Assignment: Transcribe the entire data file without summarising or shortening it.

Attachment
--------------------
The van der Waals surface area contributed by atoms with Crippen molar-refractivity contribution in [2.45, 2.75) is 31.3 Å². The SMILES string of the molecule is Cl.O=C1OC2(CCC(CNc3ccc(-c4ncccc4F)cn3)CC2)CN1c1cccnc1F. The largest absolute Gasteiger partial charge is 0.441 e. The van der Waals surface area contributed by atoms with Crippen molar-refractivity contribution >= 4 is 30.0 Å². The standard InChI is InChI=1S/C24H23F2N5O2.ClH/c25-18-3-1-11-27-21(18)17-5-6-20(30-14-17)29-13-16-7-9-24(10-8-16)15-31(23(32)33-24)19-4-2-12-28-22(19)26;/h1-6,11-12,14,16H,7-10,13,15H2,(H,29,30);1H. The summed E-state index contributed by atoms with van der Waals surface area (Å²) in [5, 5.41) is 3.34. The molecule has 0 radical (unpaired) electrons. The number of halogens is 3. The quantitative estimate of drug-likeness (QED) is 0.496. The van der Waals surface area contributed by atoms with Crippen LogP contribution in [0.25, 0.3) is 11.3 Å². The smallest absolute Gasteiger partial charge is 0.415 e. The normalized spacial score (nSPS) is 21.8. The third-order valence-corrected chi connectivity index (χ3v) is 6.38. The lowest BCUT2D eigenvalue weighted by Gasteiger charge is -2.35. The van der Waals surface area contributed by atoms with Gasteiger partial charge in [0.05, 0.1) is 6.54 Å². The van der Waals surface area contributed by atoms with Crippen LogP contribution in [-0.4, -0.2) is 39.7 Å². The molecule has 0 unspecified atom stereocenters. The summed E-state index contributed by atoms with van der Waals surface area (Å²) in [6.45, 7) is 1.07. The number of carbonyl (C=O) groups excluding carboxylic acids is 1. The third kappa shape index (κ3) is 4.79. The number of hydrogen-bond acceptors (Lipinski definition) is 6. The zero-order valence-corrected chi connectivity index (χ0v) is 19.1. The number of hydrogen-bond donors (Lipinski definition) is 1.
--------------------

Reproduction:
The van der Waals surface area contributed by atoms with Crippen molar-refractivity contribution in [2.45, 2.75) is 31.3 Å². The SMILES string of the molecule is Cl.O=C1OC2(CCC(CNc3ccc(-c4ncccc4F)cn3)CC2)CN1c1cccnc1F. The largest absolute Gasteiger partial charge is 0.441 e. The van der Waals surface area contributed by atoms with Crippen molar-refractivity contribution >= 4 is 30.0 Å². The standard InChI is InChI=1S/C24H23F2N5O2.ClH/c25-18-3-1-11-27-21(18)17-5-6-20(30-14-17)29-13-16-7-9-24(10-8-16)15-31(23(32)33-24)19-4-2-12-28-22(19)26;/h1-6,11-12,14,16H,7-10,13,15H2,(H,29,30);1H. The summed E-state index contributed by atoms with van der Waals surface area (Å²) in [5, 5.41) is 3.34. The molecule has 0 radical (unpaired) electrons. The number of halogens is 3. The quantitative estimate of drug-likeness (QED) is 0.496. The van der Waals surface area contributed by atoms with Crippen LogP contribution in [0.25, 0.3) is 11.3 Å². The smallest absolute Gasteiger partial charge is 0.415 e. The normalized spacial score (nSPS) is 21.8. The third-order valence-corrected chi connectivity index (χ3v) is 6.38. The lowest BCUT2D eigenvalue weighted by Gasteiger charge is -2.35. The van der Waals surface area contributed by atoms with Gasteiger partial charge in [0.05, 0.1) is 6.54 Å². The van der Waals surface area contributed by atoms with Crippen LogP contribution in [-0.4, -0.2) is 39.7 Å². The molecule has 0 unspecified atom stereocenters. The summed E-state index contributed by atoms with van der Waals surface area (Å²) in [6.45, 7) is 1.07. The number of carbonyl (C=O) groups excluding carboxylic acids is 1. The third kappa shape index (κ3) is 4.79. The number of hydrogen-bond acceptors (Lipinski definition) is 6. The zero-order valence-corrected chi connectivity index (χ0v) is 19.1. The number of hydrogen-bond donors (Lipinski definition) is 1.